By Robert Tickner, Chair of the Justice Reform Initiative - Sydney Morning Herald, 15 April 2021
Thirty years ago to the day, as Aboriginal affairs minister in the Hawke government, I presented the report of the Royal Commission into Aboriginal Deaths in Custody to the national Parliament. I said then that it stood as an indictment of how our legal and corrective services system operated in respect of the most disadvantaged group in Australian society, and as an indictment of our society itself in allowing this terrible situation to develop and persist.
While the world has changed in many ways since 1991, it angers and pains me deeply that governments around the country have failed to progress the most fundamental recommendation of the royal commission – that imprisonment should be a last resort.
This recommendation was adopted by every state and territory government from all political persuasions, in the face of incontestable evidence that jailing was failing Aboriginal people. They were and remain the most incarcerated people on Earth.
Thirty years on, the proportion of Indigenous people in Australian prisons has doubled from 14.4 per cent to 29 per cent. And far from reducing the overall numbers of people in our prisons, governments on both sides of politics have continued with archaic policies which ignore the overwhelming evidence that jailing is failing our society.
In the case of Aboriginal people, this disadvantage is compounded by marginalisation and dispossession.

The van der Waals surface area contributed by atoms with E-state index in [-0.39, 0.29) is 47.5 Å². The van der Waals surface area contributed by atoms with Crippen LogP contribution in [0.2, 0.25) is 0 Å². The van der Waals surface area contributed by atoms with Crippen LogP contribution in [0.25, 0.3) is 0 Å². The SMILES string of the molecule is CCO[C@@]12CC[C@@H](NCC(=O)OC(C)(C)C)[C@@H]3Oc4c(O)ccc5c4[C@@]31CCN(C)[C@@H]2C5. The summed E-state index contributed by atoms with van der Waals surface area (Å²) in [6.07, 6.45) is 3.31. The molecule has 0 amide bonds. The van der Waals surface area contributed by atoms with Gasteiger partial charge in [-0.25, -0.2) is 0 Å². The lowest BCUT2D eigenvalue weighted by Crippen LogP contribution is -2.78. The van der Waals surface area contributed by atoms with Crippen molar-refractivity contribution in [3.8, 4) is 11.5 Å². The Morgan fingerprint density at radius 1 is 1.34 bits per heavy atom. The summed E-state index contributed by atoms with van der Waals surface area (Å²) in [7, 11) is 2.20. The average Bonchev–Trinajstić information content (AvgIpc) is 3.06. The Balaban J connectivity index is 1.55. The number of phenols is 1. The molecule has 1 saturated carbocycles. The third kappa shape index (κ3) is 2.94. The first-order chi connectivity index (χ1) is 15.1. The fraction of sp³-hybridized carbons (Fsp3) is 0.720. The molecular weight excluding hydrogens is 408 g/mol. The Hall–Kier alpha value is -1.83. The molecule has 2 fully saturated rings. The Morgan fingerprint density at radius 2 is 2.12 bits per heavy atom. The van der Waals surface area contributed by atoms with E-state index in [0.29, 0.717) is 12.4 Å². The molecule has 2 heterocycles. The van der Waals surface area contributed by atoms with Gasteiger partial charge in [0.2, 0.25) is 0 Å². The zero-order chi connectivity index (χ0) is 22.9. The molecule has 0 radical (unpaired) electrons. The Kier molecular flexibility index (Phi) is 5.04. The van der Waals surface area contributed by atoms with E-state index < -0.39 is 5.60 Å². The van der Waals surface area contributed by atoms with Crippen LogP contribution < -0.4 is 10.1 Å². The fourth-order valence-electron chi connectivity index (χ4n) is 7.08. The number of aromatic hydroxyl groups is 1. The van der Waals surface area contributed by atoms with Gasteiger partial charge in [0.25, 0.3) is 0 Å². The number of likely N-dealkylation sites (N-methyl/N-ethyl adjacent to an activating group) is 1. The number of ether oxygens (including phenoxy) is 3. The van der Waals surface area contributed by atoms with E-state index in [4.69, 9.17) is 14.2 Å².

It was these and other “underlying issues” which were identified by the royal commission as the root cause of the over-representation of Aboriginal people in jail and their consequent tragically high numbers of unnecessary deaths in custody. My heart goes out to the Aboriginal families who have suffered these losses of loved ones, sometimes in the most horrific of circumstances, as the royal commission showed us.
I wholeheartedly agree. However, there have been enough words by our national political leaders. We need Australian government co-operative leadership on these challenges.
This is not just a message to one side of politics but very pointedly to both. This is one area of public policy where Scott Morrison and Anthony Albanese should be working together, setting party politics aside and getting all our state and territory government leaders in the tent with Aboriginal leaders at their side to progress reforms under the closing-the-gap initiative.
The imperative for change has driven the establishment of the Justice Reform Initiative, a multi-partisan alliance which has banded together to present the strong evidence-based case for reform to governments. We also strongly support the leadership role of the Aboriginal-led advocacy organisation Change the Record.
Our founding group includes former governors-general Dame Quentin Bryce and Sir William Deane, former judges and magistrates, police commissioners, corrective service commissioners, Aboriginal leaders and others who have longstanding experience and knowledge of our failing criminal justice system.
One of our national patrons is Aboriginal leader Pat Turner, who was absolutely right in her call last week for governments to stop buck-passing on Indigenous over-representation in the prison system. As she said: “We have the solutions but we need to get on with it.”
When the royal commission was released in 1991, it seemed a watershed moment for us as a nation – a spotlight on the appalling treatment of Australia’s First Peoples and the situation which led them to be disproportionately represented in our prisons. It is to our great shame that, 30 years later, we have progressed so little. Instead, Australia has become an international outlier in its approach to criminal justice.
Robert Tickner is Australia’s longest serving minister for Aboriginal and Torres Strait Islander affairs and is the chair of the Justice Reform Initiative.